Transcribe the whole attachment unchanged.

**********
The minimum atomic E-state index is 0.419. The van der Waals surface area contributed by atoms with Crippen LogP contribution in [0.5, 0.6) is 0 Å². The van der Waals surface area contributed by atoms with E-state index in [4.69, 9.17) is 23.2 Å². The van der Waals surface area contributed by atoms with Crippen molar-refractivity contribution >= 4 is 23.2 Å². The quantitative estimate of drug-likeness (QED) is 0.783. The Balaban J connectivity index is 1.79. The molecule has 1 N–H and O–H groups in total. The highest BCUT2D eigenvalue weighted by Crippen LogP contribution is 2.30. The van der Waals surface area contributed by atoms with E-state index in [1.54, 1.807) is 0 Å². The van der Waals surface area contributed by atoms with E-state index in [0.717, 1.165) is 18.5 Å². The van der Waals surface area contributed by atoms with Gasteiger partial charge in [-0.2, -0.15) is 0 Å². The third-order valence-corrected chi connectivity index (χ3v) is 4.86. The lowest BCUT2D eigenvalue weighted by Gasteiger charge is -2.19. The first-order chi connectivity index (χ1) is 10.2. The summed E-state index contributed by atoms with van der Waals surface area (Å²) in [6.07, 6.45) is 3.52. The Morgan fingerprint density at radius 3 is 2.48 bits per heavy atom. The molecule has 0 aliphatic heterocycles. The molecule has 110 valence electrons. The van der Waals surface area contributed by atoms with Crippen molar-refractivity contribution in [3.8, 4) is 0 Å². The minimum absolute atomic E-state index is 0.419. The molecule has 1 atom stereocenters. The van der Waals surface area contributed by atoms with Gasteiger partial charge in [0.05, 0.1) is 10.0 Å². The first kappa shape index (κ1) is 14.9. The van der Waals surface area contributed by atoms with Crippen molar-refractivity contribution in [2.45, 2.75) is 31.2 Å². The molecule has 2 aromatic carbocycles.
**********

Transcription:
The minimum atomic E-state index is 0.419. The van der Waals surface area contributed by atoms with Crippen LogP contribution in [0.5, 0.6) is 0 Å². The van der Waals surface area contributed by atoms with E-state index in [4.69, 9.17) is 23.2 Å². The van der Waals surface area contributed by atoms with Crippen molar-refractivity contribution >= 4 is 23.2 Å². The quantitative estimate of drug-likeness (QED) is 0.783. The Balaban J connectivity index is 1.79. The molecule has 1 N–H and O–H groups in total. The highest BCUT2D eigenvalue weighted by Crippen LogP contribution is 2.30. The van der Waals surface area contributed by atoms with E-state index in [1.54, 1.807) is 0 Å². The van der Waals surface area contributed by atoms with E-state index in [0.717, 1.165) is 18.5 Å². The van der Waals surface area contributed by atoms with Gasteiger partial charge in [-0.2, -0.15) is 0 Å². The third-order valence-corrected chi connectivity index (χ3v) is 4.86. The lowest BCUT2D eigenvalue weighted by Gasteiger charge is -2.19. The first-order chi connectivity index (χ1) is 10.2. The summed E-state index contributed by atoms with van der Waals surface area (Å²) in [6.07, 6.45) is 3.52. The Morgan fingerprint density at radius 3 is 2.48 bits per heavy atom. The molecule has 0 aliphatic heterocycles. The molecule has 110 valence electrons. The van der Waals surface area contributed by atoms with Crippen molar-refractivity contribution in [3.8, 4) is 0 Å². The minimum absolute atomic E-state index is 0.419. The molecule has 1 atom stereocenters. The van der Waals surface area contributed by atoms with Gasteiger partial charge in [0.05, 0.1) is 10.0 Å². The first kappa shape index (κ1) is 14.9. The van der Waals surface area contributed by atoms with Crippen molar-refractivity contribution in [2.45, 2.75) is 31.2 Å². The molecule has 2 aromatic carbocycles.